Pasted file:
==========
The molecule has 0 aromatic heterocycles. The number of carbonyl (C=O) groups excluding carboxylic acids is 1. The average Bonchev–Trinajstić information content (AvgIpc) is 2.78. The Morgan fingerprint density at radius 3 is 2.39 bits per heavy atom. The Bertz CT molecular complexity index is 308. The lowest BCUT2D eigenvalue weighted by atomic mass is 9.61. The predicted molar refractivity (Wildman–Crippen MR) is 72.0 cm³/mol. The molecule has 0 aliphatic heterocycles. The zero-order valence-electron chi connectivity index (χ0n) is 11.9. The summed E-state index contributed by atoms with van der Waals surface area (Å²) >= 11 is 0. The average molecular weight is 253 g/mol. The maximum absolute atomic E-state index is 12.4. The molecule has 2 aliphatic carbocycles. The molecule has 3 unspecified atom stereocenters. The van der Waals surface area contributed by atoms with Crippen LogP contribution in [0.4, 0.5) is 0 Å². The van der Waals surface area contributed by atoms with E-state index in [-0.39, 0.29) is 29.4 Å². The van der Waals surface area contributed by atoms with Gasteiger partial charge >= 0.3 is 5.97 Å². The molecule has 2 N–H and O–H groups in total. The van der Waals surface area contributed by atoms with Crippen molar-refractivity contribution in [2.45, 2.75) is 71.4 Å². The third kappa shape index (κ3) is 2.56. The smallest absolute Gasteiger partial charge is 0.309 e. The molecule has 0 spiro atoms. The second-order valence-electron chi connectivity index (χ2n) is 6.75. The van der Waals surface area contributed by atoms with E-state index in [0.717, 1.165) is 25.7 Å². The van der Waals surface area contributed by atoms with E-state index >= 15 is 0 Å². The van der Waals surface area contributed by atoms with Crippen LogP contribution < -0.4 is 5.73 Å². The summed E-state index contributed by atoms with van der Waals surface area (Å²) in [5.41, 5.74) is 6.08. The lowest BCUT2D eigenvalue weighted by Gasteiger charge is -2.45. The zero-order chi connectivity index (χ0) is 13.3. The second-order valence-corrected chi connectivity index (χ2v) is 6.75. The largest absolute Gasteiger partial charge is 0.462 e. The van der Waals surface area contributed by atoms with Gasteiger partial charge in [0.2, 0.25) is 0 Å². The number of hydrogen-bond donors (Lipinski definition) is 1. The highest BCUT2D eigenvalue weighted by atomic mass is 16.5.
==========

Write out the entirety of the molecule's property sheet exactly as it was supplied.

The molecule has 0 aromatic heterocycles. The number of carbonyl (C=O) groups excluding carboxylic acids is 1. The average Bonchev–Trinajstić information content (AvgIpc) is 2.78. The Morgan fingerprint density at radius 3 is 2.39 bits per heavy atom. The Bertz CT molecular complexity index is 308. The lowest BCUT2D eigenvalue weighted by atomic mass is 9.61. The predicted molar refractivity (Wildman–Crippen MR) is 72.0 cm³/mol. The molecule has 0 aliphatic heterocycles. The zero-order valence-electron chi connectivity index (χ0n) is 11.9. The summed E-state index contributed by atoms with van der Waals surface area (Å²) >= 11 is 0. The average molecular weight is 253 g/mol. The maximum absolute atomic E-state index is 12.4. The molecule has 2 aliphatic carbocycles. The molecule has 3 unspecified atom stereocenters. The van der Waals surface area contributed by atoms with Crippen LogP contribution in [0.4, 0.5) is 0 Å². The van der Waals surface area contributed by atoms with E-state index in [-0.39, 0.29) is 29.4 Å². The van der Waals surface area contributed by atoms with Gasteiger partial charge >= 0.3 is 5.97 Å². The molecule has 2 N–H and O–H groups in total. The van der Waals surface area contributed by atoms with Crippen molar-refractivity contribution in [2.45, 2.75) is 71.4 Å². The third kappa shape index (κ3) is 2.56. The smallest absolute Gasteiger partial charge is 0.309 e. The molecule has 0 spiro atoms. The second-order valence-electron chi connectivity index (χ2n) is 6.75. The van der Waals surface area contributed by atoms with E-state index in [0.717, 1.165) is 25.7 Å². The van der Waals surface area contributed by atoms with E-state index >= 15 is 0 Å². The van der Waals surface area contributed by atoms with Crippen LogP contribution < -0.4 is 5.73 Å². The summed E-state index contributed by atoms with van der Waals surface area (Å²) in [5.41, 5.74) is 6.08. The lowest BCUT2D eigenvalue weighted by Gasteiger charge is -2.45. The zero-order chi connectivity index (χ0) is 13.3. The second-order valence-corrected chi connectivity index (χ2v) is 6.75. The largest absolute Gasteiger partial charge is 0.462 e. The van der Waals surface area contributed by atoms with Gasteiger partial charge in [0.2, 0.25) is 0 Å². The number of hydrogen-bond donors (Lipinski definition) is 1. The highest BCUT2D eigenvalue weighted by atomic mass is 16.5.